Cone flowers as Bait

The wildflower area behind our house is loaded with wildflowers, and the wildflowers are loaded with insects.  I swear, the flowers “sounded” different today.  It sounds like August.  There’s more buzzing, more cicada-like sounds, and much more insect activity.   Ewww.  So I took pictures.

There are lots of purple cone flowers, beautiful by themselves:

But I’m starting to see them as bait for these little guys…a monarch butterfly:

…a red admiral butterfly:

And remember the tiger swallowtail from a week or two ago?

Even the soldier beetles want to get into the action:

Okay, I promise to have something sewing related soon.


Updated Stuff

You would think I could come up with a better post title than that, but I think the heat has gotten to my brain.  So, some updates:

  • If you are in the Prior Lake Quilt Guild and have been looking for the updated info on August’s meeting, it’s finally there!  Click on the pink PLQ button in the right-hand column to get there.
  • New book club book for August:  Snow Flower and the Secret Fan, by Lisa See.
  • Pam B and I will be judging a county fair tomorrow — quilts, and pretty much all needlecraft except clothing.  It’s a lot of fun, and we’re praying for cool weather.

I feel like I lost a week because we had some painting done last week, and all I’ve been doing is moving stuff.  Cleaning.  Moving stuff.  Looking for stuff.  Moving stuff back.  Looking for other stuff.  Arghhh!  I sure haven’t been sewing.  Maybe after tomorrow…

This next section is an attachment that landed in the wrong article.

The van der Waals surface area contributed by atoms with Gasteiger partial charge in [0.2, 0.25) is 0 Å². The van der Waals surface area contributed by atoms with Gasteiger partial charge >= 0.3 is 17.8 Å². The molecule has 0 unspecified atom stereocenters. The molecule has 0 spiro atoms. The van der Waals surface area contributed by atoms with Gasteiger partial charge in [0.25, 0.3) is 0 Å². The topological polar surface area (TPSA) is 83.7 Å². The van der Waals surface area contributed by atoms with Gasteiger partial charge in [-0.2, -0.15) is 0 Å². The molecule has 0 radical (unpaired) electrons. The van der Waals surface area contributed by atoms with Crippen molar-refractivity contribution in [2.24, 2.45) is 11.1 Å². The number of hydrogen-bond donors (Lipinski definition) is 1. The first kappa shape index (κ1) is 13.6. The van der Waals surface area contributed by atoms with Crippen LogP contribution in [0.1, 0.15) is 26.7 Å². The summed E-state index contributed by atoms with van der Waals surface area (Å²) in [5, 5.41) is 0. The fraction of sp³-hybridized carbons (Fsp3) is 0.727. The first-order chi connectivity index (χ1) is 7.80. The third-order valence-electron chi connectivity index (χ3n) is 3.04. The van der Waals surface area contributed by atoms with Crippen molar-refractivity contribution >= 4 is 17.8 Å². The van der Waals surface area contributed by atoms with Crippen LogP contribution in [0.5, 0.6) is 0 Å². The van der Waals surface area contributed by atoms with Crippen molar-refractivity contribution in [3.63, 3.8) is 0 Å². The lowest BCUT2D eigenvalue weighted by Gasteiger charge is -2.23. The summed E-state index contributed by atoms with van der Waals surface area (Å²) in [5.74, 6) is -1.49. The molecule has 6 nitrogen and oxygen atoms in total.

Macro Monday

I’ve seen “Macro Mondays” on a number of other blogs that enjoy sharing their photography, and I’ve wanted to add it to my blog.  I’ve hesitated because I usually participate in “Design Wall Mondays” with Judy Laquidara.

So I’ve figured out there’s no law against doing them both.

A honeybee busily gathering pollen from a cone flower.


p.s.  In case you haven’t heard the term macrophotography, or you aren’t sure what it’s all about, it’s really simple.  It’s close-up photography of usually very small objects.  In the photograph, the object will appear larger than life size.  The bee above was only about 1/2″ long.

by Sue Hecker — Maker, Traveler, Photographer, Mother & Wife, Lover of Life